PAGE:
The best way to lose fat is through a combination of dietary changes and exercise. You need to cut 500 to 1,000 calories per day to lose 1 to 2 pounds a week. Limiting your carbs may make it easier for you to cut calories and lose weight, but you shouldn't eliminate them all. Some carbohydrate-containing foods, such as fruits and nonstarchy vegetables, are actually beneficial for weight loss. The key is to cut out the less healthy sources of carbs while increasing your lean protein intake. Speak with your doctor before starting any new diet or exercise program to make sure it is safe for you.
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Importance of Carbs During Weight Loss
Carbs are one of the main sources of energy for your body, and they also provide fiber. Fiber-rich foods, such as fruits, vegetables, whole grains and legumes, help limit your disease risk and may also fill you up so you eat fewer calories overall. Fruits and non-starchy vegetables, such as broccoli, lettuce, cabbage, carrots and bell peppers, are particularly beneficial for weight loss because they're very filling but don't contain many calories per serving. Eating them at the beginning of your meal can help fill you up so you don't eat as much of the higher calorie foods on your plate, making it easier to cut calories and lose weight.
Percentage of Carbs to Include
The Institute of Medicine recommends getting between 45 and 65 percent of your calories from carbohydrates, 10 to 35 percent from protein, and 20 to 35 percent from fat. Reducing the carbs you eat, while increasing protein, may help you lose weight and improve your body composition, according to a study published in The Journal of Nutrition in 2003. Thus, a mix of about 45 percent carbohydrates, 30 percent protein and 25 percent fat may be helpful for losing weight. If you eat 1,500 calories a day, that gives you about 170 grams of carbs, 112 grams of protein, 42 grams of fat.
If keeping track of these nutrients is a bit much for you, a simpler way to get a good mix of lean protein, healthy carbs and fat is to divide your plate into quarters, one section each for fruits, non-starchy vegetables, whole grains and lean protein foods.
Choosing the Right Carbs to Cut
When you're trying to lose weight, get your carbohydrates mainly from non-starchy vegetables, legumes, fruits and whole grains. Cut carbs by eating fewer sweets, processed foods and refined grains, and drinking fewer sugary beverages. For example, trade soda for water, unsweetened tea or coffee; have fruit instead of cake or ice cream for dessert; and swap white rice for brown rice or quinoa. People who ate more fruits and vegetables were able to increase their weight loss as reported in a study published in The American Journal of Clinical Nutrition in 2009. These foods are also excellent sources of essential nutrients, unlike sweets and sugary foods.
Importance of Protein for Losing Body Fat
Eating at least 25 to 30 grams of protein per meal may help increase your weight loss results and help you feel less hungry, according to a review article published in The American Journal of Clinical Nutrition in 2015. High-protein diets are also better for losing body fat than those with a standard amount of protein, notes the results of a study published in Nutrition, Metabolism & Cardiovascular Diseases in 2009.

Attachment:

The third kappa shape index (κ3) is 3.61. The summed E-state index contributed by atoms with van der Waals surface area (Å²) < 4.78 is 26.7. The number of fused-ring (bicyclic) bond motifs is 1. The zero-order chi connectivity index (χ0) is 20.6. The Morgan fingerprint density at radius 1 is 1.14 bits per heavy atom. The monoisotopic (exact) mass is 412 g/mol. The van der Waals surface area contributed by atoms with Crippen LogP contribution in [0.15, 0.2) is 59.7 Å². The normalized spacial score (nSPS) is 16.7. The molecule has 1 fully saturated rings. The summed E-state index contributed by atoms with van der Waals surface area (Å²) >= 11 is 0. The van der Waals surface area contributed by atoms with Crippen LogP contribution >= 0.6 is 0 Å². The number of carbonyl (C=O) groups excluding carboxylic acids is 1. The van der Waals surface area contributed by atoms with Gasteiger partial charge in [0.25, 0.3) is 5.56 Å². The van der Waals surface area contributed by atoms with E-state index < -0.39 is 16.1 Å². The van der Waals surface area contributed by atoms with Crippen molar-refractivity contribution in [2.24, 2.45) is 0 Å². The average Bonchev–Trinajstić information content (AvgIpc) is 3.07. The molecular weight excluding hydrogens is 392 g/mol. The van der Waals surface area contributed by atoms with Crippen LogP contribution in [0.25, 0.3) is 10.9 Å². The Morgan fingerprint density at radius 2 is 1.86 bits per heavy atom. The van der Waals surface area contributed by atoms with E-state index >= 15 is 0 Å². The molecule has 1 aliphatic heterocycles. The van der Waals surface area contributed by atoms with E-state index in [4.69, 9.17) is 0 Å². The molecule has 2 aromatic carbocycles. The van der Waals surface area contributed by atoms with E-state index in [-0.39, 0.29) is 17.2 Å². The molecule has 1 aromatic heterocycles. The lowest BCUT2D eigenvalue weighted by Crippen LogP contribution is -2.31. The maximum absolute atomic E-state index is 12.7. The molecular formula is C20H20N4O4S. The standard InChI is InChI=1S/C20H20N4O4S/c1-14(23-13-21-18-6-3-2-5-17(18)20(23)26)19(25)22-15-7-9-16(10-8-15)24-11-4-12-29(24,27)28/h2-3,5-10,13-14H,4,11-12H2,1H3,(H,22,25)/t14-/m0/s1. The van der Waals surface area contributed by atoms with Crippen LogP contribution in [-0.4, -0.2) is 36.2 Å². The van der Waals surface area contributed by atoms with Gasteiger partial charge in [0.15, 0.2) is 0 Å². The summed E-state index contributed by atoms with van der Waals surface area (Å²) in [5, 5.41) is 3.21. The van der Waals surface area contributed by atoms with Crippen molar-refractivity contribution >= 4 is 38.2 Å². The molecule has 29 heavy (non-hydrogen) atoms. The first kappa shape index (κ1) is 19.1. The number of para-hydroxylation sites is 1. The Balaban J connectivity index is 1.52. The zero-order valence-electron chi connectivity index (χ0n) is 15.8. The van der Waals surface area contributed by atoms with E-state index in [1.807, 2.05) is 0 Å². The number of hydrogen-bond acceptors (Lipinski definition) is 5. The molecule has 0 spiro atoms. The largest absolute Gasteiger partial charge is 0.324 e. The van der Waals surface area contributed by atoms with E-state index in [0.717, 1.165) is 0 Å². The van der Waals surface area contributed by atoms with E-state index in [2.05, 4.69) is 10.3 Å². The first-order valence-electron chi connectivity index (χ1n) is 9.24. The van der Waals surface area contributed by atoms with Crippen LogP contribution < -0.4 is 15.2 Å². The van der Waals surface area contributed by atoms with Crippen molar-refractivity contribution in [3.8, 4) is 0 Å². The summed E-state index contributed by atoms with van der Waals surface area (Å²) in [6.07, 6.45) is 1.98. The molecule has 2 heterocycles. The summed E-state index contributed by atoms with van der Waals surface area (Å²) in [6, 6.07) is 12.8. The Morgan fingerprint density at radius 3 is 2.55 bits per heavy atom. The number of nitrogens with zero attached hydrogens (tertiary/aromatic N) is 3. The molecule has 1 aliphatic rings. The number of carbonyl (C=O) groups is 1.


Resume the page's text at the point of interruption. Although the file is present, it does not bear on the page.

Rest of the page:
Choose a mix of lean protein sources, such as seafood, legumes, skinless poultry and less-fattening cuts of pork and beef: those with "loin" or "round" in the name. You can get the recommended 25 to 30 grams of protein per meal by eating 3 ounces of lean beef, an ounce of non-fat mozzarella along with 3 ounces of chicken breast, or a cup of quinoa with a cup of lentils.
Don't Forget to Exercise
To maximize the fat-loss potential of your dietary changes, you also need to exercise. Combining the recommended reduced-calorie, high-protein diet with resistance training will help increase your weight and fat loss, according to a study published in Diabetes Care in 2010. Resistance training includes lifting weights and body-weight exercises, such as squats, sit-ups and push-ups. You also want to include cardio in your weight-loss plan, such as running, swimming, brisk walking or even dancing to your favorite music. The cardio helps increase the beneficial effects of the protein in your diet and maximizes weight loss and fat loss while minimizing the amount of muscle you lose. For weight loss, aim for at least 300 minutes of cardio and two sessions of resistance training per week.
REFERENCES & RESOURCES
- Rush University Medical Center: Should You Cut Out Carbs and Pack on the Protein?
- NHS Choices: The Truth About Carbs
- ChooseMyPlate.gov: Tips for Making Wise Choices
- HealthAliciousNess.com: The Top 10 High Protein Foods
- The Journal of Nutrition: A Reduced Ratio of Dietary Carbohydrate to Protein Improves Body Composition and Blood Lipid Profiles During Weight Loss in Adult Women
- The American Journal of Clinical Nutrition: The Role of Protein in Weight Loss and Maintenance
- Nutrition, Metabolism and Cardiovascular Diseases: High Protein Diets Decrease Total and Abdominal Fat and Improve CVD Risk Profile in Overweight and Obese Men and Women With Elevated Triacylglycerol
- Diabetes Care: A High-Protein Diet With Resistance Exercise Training Improves Weight Loss and Body Composition in Overweight and Obese Patients With Type 2 Diabetes
- The Journal of Nutrition: Dietary Protein and Exercise Have Additive Effects on Body Composition During Weight Loss in Adult Women
- University of Colorado Colorado Springs: Your Guide to Nutrition Basics
- Institute of Medicine: Dietary Reference Intakes: Macronutrients
- Drugs.com: Exercise for Weight Loss: Calories Burned in 1 Hour
- The American Journal of Clinical Nutrition: Fruit and Vegetable Intakes and Subsequent Changes in Body Weight in European Populations: Results From the Project on Diet, Obesity, and Genes (DiOGenes)